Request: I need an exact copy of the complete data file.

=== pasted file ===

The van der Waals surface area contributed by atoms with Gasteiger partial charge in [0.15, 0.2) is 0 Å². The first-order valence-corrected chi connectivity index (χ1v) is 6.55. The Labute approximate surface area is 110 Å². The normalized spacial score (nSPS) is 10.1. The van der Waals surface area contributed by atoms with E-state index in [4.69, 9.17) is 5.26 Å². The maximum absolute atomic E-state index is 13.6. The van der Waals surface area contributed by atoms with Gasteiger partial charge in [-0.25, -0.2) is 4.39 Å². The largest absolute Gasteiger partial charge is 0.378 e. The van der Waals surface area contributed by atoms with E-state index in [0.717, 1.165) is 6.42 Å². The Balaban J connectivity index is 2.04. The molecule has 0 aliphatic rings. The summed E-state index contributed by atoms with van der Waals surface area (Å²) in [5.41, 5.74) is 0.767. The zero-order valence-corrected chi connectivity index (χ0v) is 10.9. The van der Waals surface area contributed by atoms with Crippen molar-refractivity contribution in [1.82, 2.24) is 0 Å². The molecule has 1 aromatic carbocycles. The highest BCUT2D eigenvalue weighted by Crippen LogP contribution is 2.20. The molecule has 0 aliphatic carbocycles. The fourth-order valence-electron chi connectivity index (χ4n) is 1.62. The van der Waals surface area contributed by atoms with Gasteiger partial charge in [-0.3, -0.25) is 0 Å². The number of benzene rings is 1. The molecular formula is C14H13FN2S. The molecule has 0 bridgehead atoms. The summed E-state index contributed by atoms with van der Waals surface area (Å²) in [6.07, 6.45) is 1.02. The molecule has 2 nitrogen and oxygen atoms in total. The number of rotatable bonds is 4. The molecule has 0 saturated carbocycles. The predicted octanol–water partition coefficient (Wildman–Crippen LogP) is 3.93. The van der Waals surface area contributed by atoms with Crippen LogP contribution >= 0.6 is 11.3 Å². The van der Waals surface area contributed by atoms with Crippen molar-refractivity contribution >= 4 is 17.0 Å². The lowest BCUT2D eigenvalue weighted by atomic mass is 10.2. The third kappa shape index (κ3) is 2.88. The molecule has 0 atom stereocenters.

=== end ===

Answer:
The van der Waals surface area contributed by atoms with Gasteiger partial charge in [0.15, 0.2) is 0 Å². The first-order valence-corrected chi connectivity index (χ1v) is 6.55. The Labute approximate surface area is 110 Å². The normalized spacial score (nSPS) is 10.1. The van der Waals surface area contributed by atoms with E-state index in [4.69, 9.17) is 5.26 Å². The maximum absolute atomic E-state index is 13.6. The van der Waals surface area contributed by atoms with Gasteiger partial charge in [-0.25, -0.2) is 4.39 Å². The largest absolute Gasteiger partial charge is 0.378 e. The van der Waals surface area contributed by atoms with E-state index in [0.717, 1.165) is 6.42 Å². The Balaban J connectivity index is 2.04. The molecule has 0 aliphatic rings. The summed E-state index contributed by atoms with van der Waals surface area (Å²) in [5.41, 5.74) is 0.767. The zero-order valence-corrected chi connectivity index (χ0v) is 10.9. The van der Waals surface area contributed by atoms with Crippen molar-refractivity contribution in [1.82, 2.24) is 0 Å². The molecule has 1 aromatic carbocycles. The highest BCUT2D eigenvalue weighted by Crippen LogP contribution is 2.20. The molecule has 0 aliphatic carbocycles. The fourth-order valence-electron chi connectivity index (χ4n) is 1.62. The van der Waals surface area contributed by atoms with Gasteiger partial charge in [-0.3, -0.25) is 0 Å². The number of benzene rings is 1. The molecular formula is C14H13FN2S. The molecule has 0 bridgehead atoms. The summed E-state index contributed by atoms with van der Waals surface area (Å²) in [6.07, 6.45) is 1.02. The molecule has 2 nitrogen and oxygen atoms in total. The number of rotatable bonds is 4. The molecule has 0 saturated carbocycles. The predicted octanol–water partition coefficient (Wildman–Crippen LogP) is 3.93. The van der Waals surface area contributed by atoms with Crippen LogP contribution >= 0.6 is 11.3 Å². The van der Waals surface area contributed by atoms with Crippen molar-refractivity contribution >= 4 is 17.0 Å². The lowest BCUT2D eigenvalue weighted by atomic mass is 10.2. The third kappa shape index (κ3) is 2.88. The molecule has 0 atom stereocenters.